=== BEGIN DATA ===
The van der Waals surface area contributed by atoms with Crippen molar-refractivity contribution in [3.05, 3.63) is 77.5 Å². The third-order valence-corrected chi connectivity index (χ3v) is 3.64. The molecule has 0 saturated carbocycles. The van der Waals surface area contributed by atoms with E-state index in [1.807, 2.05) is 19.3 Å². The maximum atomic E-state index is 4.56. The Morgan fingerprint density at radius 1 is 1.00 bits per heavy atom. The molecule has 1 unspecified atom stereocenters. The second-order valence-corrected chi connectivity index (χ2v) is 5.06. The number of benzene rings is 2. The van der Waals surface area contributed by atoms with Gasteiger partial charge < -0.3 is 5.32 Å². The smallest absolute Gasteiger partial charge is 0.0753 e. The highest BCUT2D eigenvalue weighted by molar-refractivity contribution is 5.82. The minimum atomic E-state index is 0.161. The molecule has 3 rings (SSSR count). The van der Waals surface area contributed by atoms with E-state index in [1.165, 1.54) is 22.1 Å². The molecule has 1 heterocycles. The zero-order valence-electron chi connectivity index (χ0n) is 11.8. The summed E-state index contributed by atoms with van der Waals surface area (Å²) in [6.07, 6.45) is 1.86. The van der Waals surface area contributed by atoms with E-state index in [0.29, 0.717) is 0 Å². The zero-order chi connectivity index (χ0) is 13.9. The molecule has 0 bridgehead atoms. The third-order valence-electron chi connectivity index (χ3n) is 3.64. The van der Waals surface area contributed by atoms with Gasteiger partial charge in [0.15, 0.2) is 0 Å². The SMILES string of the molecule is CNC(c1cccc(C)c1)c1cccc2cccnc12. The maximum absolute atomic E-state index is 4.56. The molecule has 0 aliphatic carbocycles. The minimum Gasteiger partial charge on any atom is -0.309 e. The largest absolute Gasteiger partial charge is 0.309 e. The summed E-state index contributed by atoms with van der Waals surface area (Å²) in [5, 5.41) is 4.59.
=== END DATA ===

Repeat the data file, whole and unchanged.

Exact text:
The van der Waals surface area contributed by atoms with Crippen molar-refractivity contribution in [3.05, 3.63) is 77.5 Å². The third-order valence-corrected chi connectivity index (χ3v) is 3.64. The molecule has 0 saturated carbocycles. The van der Waals surface area contributed by atoms with E-state index in [1.807, 2.05) is 19.3 Å². The maximum atomic E-state index is 4.56. The Morgan fingerprint density at radius 1 is 1.00 bits per heavy atom. The molecule has 1 unspecified atom stereocenters. The second-order valence-corrected chi connectivity index (χ2v) is 5.06. The number of benzene rings is 2. The van der Waals surface area contributed by atoms with Gasteiger partial charge < -0.3 is 5.32 Å². The smallest absolute Gasteiger partial charge is 0.0753 e. The highest BCUT2D eigenvalue weighted by molar-refractivity contribution is 5.82. The minimum atomic E-state index is 0.161. The molecule has 3 rings (SSSR count). The van der Waals surface area contributed by atoms with E-state index in [1.165, 1.54) is 22.1 Å². The molecule has 1 heterocycles. The zero-order valence-electron chi connectivity index (χ0n) is 11.8. The summed E-state index contributed by atoms with van der Waals surface area (Å²) in [6.07, 6.45) is 1.86. The van der Waals surface area contributed by atoms with E-state index in [0.29, 0.717) is 0 Å². The zero-order chi connectivity index (χ0) is 13.9. The molecule has 0 bridgehead atoms. The third-order valence-electron chi connectivity index (χ3n) is 3.64. The van der Waals surface area contributed by atoms with Gasteiger partial charge in [0.15, 0.2) is 0 Å². The SMILES string of the molecule is CNC(c1cccc(C)c1)c1cccc2cccnc12. The maximum absolute atomic E-state index is 4.56. The molecule has 0 aliphatic carbocycles. The minimum Gasteiger partial charge on any atom is -0.309 e. The largest absolute Gasteiger partial charge is 0.309 e. The summed E-state index contributed by atoms with van der Waals surface area (Å²) in [5, 5.41) is 4.59.